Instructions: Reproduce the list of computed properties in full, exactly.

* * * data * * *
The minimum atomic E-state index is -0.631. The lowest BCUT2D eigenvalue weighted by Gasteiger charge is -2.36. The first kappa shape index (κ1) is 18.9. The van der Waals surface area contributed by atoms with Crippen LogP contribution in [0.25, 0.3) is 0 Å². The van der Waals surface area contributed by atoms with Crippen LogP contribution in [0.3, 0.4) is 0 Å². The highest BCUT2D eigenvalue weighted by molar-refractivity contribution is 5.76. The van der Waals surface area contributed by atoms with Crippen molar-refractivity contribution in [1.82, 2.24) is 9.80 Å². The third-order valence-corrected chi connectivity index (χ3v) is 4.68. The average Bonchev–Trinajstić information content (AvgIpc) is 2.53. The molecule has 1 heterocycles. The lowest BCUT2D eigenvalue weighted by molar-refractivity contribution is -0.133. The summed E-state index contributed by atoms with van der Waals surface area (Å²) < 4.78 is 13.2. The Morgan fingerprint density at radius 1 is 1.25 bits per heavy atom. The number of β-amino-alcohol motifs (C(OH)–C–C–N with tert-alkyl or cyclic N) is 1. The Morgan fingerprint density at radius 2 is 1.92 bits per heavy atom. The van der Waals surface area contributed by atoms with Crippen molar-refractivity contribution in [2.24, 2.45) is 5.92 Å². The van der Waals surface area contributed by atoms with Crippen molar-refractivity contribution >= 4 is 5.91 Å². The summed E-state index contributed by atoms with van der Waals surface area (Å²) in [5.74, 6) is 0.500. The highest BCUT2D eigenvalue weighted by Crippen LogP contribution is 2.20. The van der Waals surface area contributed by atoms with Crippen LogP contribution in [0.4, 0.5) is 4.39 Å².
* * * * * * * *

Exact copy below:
The minimum atomic E-state index is -0.631. The lowest BCUT2D eigenvalue weighted by Gasteiger charge is -2.36. The first kappa shape index (κ1) is 18.9. The van der Waals surface area contributed by atoms with Crippen LogP contribution in [0.25, 0.3) is 0 Å². The van der Waals surface area contributed by atoms with Crippen LogP contribution in [0.3, 0.4) is 0 Å². The highest BCUT2D eigenvalue weighted by molar-refractivity contribution is 5.76. The van der Waals surface area contributed by atoms with Crippen molar-refractivity contribution in [1.82, 2.24) is 9.80 Å². The third-order valence-corrected chi connectivity index (χ3v) is 4.68. The average Bonchev–Trinajstić information content (AvgIpc) is 2.53. The molecule has 1 heterocycles. The lowest BCUT2D eigenvalue weighted by molar-refractivity contribution is -0.133. The summed E-state index contributed by atoms with van der Waals surface area (Å²) < 4.78 is 13.2. The Morgan fingerprint density at radius 1 is 1.25 bits per heavy atom. The number of β-amino-alcohol motifs (C(OH)–C–C–N with tert-alkyl or cyclic N) is 1. The Morgan fingerprint density at radius 2 is 1.92 bits per heavy atom. The van der Waals surface area contributed by atoms with Crippen molar-refractivity contribution in [2.24, 2.45) is 5.92 Å². The van der Waals surface area contributed by atoms with Crippen molar-refractivity contribution >= 4 is 5.91 Å². The summed E-state index contributed by atoms with van der Waals surface area (Å²) in [5.74, 6) is 0.500. The highest BCUT2D eigenvalue weighted by Crippen LogP contribution is 2.20. The van der Waals surface area contributed by atoms with Crippen LogP contribution in [0.4, 0.5) is 4.39 Å².